OLEAN — The haunting yet alluring life of the Golden Age of Hollywood is making its star-studded premiere on the Olean Community Theatre stage next week.
Performances of Andrew Lloyd Webber’s “Sunset Boulevard” begin Wednesday in the theater on South Barry Street and run through Sunday, Nov. 19.
With less than a week until curtain, director Minna Badanes said rehearsals have been going well with her exceptionally talented cast of 17 actors. Kicking off rehearsals on Oct. 2, she said they’ve been working hard ever since on bringing the show to life.
“There’s a nice mix of ages, even though predominantly this is more an adult show,” Badanes said, citing the more mature themes and content of the show. “The musical actually follows the original movie very closely, and the music is absolutely gorgeous.”
Based on the classic 1950 film of the same name, the plot revolves around Norma Desmond, a faded star of the silent screen era, living in the past in her decaying mansion on the titular Los Angeles street. When screenwriter Joe Gillis accidentally crosses her path, Desmond sees in him an opportunity to make her return to the big screen, with romance and tragedy to follow.
After more than 40 years directing stage productions in the region, as well as being a part of the OCT since its inception, Badanes said this is going to be her last show as the director, and she wanted to go out with something she’s considered doing for a long time.
“I really had to think about it and see whether or not it could feasibly be done — and done well,” she said. “First of all, it’s a very difficult piece, and we’re working on a limited stage.”
Badanes said the show is a powerful piece because it touches on subjects that are still relevant more than 70 years later, particularly the mental and emotional effects older women face when the entertainment industry leaves them behind.
“There was a time when you’d hit a certain age and it was, ‘Goodbye,’ no matter what you’d done,” she said. “This show speaks to that.”
STARRING IN the production is Sharon Myers, who said she’s done a few roles with OCT and directed a couple of shows but doesn’t have a lot of extra time to devote to theater. But when it came to Norma Desmond, and with so few big, complex roles for women in their 50s, she knew the opportunity was too good to pass up. Singing a Webber show was also a nice bonus.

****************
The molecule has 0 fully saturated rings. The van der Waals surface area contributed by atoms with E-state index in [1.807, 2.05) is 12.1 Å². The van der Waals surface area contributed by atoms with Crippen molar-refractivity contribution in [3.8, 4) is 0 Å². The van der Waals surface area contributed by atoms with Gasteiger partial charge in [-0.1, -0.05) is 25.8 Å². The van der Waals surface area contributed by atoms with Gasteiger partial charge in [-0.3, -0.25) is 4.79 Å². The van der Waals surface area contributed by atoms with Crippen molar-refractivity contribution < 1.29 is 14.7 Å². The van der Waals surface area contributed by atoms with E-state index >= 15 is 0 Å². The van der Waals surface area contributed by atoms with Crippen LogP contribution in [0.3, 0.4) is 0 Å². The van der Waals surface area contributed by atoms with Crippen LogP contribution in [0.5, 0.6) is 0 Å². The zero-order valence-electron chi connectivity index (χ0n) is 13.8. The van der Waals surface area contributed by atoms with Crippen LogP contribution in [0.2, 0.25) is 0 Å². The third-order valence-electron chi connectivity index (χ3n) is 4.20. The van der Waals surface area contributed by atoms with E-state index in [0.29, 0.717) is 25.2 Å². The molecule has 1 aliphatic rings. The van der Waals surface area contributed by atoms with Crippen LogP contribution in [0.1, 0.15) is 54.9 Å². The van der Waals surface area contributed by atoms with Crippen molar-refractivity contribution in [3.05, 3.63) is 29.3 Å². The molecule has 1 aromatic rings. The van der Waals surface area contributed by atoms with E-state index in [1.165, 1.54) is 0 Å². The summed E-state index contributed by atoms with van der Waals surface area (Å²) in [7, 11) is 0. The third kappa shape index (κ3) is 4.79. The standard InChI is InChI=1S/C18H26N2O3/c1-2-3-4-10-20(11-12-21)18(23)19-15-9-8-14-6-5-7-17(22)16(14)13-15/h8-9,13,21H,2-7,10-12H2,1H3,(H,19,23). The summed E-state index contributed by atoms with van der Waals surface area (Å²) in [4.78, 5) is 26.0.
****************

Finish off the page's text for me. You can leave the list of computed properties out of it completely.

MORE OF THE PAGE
“All of those things put together drew me to audition for it,” she said. “And for Minna, I hadn’t had the opportunity to work with her and at the time I didn’t know it was going to be her last show. To be a part of that and knowing the history that’s there and what she’s given to theater in this community was a huge draw.”
Because the OCT stage is smaller than a standard stage found in most high school auditoriums, Badanes said she had to get creative with the set design. She said designating certain areas of the stage to specific settings on the story as well as projecting the locations onto the back wall above the stage will help give the audience a better idea of where things are happening.
“The sets for the different locations are very minimal,” she explained. “We have no backstage area, we have no wings, so it’s a tricky deal to look like it’s supposed to.”
AS IS THE case with most of Webber’s musicals, nearly the entire production is sung through with music playing constantly.
Badanes has a full pit orchestra with about the same number of musicians as cast members under the direction of Pat Waldron, a retired music teacher who taught at Olean and Ellicottville. She said they have a lot of local musicians and teachers who have played for previous shows in the ensemble as well as a few newer faces joining the group.
“They’re amazing,” Myers added. “The music is so hard and we’re lucky to have them — lucky to have that talent around here.”
Badanes said the only hiccup along the way had been some of the actors missing during rehearsals because they were performing in other area productions during the past several weeks.
“We all pull from the same pool of talent and we try not to step on each other’s toes as far as actual performance week, but it doesn’t always account for the six weeks of rehearsal,” she said. “So I had to work around some people missing and only being a part of the cast for two weeks, which is tough.”
Fortunately, Badanes said everyone taking part in the show is talented and she knew what they could do before casting them.
“The talent is amazing, the music is gorgeous, the story is great and the talent is not to be missed,” she added.
Performances of “Sunset Boulevard” will take place at 7:30 p.m. Nov. 15 through 18 and at 2 p.m. Nov. 18 and 19 in the Olean Community Theatre, 127 S. Barry St. Tickets are $15 each and available at the door or at oleancommunitytheatre.com. Badanes said ticket sales are already going fast and encourages pre-ordering online.